Email updates

Keep up to date with the latest news and content from World Journal of Emergency Surgery and BioMed Central.

Open Access Research article

Feasibility of laparoscopy for small bowel obstruction

Eriberto Farinella1*, Roberto Cirocchi1, Francesco La Mura1, Umberto Morelli1, Lorenzo Cattorini1, Pamela Delmonaco1, Carla Migliaccio1, Angelo A De Sol1, Luca Cozzaglio2 and Francesco Sciannameo1

Author Affiliations

1 Department of General and Emergency Surgery, St Maria Hospital, Terni, University of Perugia, Perugia, Italy

2 Department of Surgical Oncology, IRCCS Istituto Clinico Humanitas, Rozzano, Milan, Italy

For all author emails, please log on.

World Journal of Emergency Surgery 2009, 4:3  doi:10.1186/1749-7922-4-3

Published: 19 January 2009

Abstract

Background

Adherential pathology is the most common cause of small bowel obstruction. Laparoscopy in small bowel obstruction does not have a clear role yet; surely it doesn't always represent only a therapeutic act, but it is always a diagnostic act, which doesn't interfere with abdominal wall integrity.

Methods

We performed a review without any language restrictions considering international literature indexed from 1980 to 2007 in Medline, Embase and Cochrane Library. We analyzed the reference lists of the key manuscripts. We also added a review based on international non-indexed sources.

Results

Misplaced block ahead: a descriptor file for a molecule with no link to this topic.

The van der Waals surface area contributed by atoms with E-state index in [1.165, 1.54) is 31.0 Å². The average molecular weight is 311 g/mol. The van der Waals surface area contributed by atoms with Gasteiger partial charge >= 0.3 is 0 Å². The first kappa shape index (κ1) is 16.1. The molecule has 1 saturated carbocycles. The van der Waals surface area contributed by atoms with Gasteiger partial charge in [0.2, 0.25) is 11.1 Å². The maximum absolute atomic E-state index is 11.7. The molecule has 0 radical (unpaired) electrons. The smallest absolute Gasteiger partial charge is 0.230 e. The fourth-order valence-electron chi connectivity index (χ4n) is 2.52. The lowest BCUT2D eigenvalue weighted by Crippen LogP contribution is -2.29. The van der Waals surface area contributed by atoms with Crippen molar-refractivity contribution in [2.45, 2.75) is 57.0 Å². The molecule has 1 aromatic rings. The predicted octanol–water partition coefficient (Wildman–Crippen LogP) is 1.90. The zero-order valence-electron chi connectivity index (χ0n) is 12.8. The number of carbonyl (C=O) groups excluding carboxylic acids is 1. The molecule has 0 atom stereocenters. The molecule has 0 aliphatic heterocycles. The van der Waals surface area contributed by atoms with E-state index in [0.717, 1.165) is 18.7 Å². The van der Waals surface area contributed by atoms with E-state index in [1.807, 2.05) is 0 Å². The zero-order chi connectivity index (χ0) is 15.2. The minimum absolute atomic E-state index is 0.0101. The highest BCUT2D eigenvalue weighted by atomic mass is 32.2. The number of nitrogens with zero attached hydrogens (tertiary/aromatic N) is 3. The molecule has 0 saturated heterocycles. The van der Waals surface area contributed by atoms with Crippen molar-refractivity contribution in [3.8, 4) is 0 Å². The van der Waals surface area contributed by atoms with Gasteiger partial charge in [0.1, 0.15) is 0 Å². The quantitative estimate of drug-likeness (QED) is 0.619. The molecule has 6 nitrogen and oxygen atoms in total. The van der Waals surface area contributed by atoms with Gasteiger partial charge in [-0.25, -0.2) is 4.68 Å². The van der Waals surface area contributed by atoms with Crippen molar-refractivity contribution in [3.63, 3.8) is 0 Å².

The feasibility of diagnostic laparoscopy is high (60–100%), while that of therapeutic laparoscopy is low (40–88%). The frequency of laparotomic conversions is variable ranging from 0 to 52%, depending on patient selection and surgical skill. The first cause of laparotomic conversion is a difficult exposition and treatment of band adhesions. The incidence of laparotomic conversions is major in patients with anterior peritoneal band adhesions. Other main causes for laparotomic conversion are the presence of bowel necrosis and accidental enterotomies. The predictive factors for successful laparoscopic adhesiolysis are: number of previous laparotomies ≤ 2, non-median previous laparotomy, appendectomy as previous surgical treatment causing adherences, unique band adhesion as phatogenetic mechanism of small bowel obstruction, early laparoscopic management within 24 hours from the onset of symptoms, no signs of peritonitis on physical examination, experience of the surgeon.

Conclusion

Laparoscopic adhesiolysis in small bowel obstruction is feasible but can be convenient only if performed by skilled surgeons in selected patients. The laparoscopic adhesiolysis for small bowel obstruction is satisfactorily carried out when early indicated in patients with a low number of laparotomies resulting in a short hospital stay and a lower postoperative morbidity. Although a higher small bowel obstruction recurrence remains the major postoperative risk of the laparoscopic management of these patients.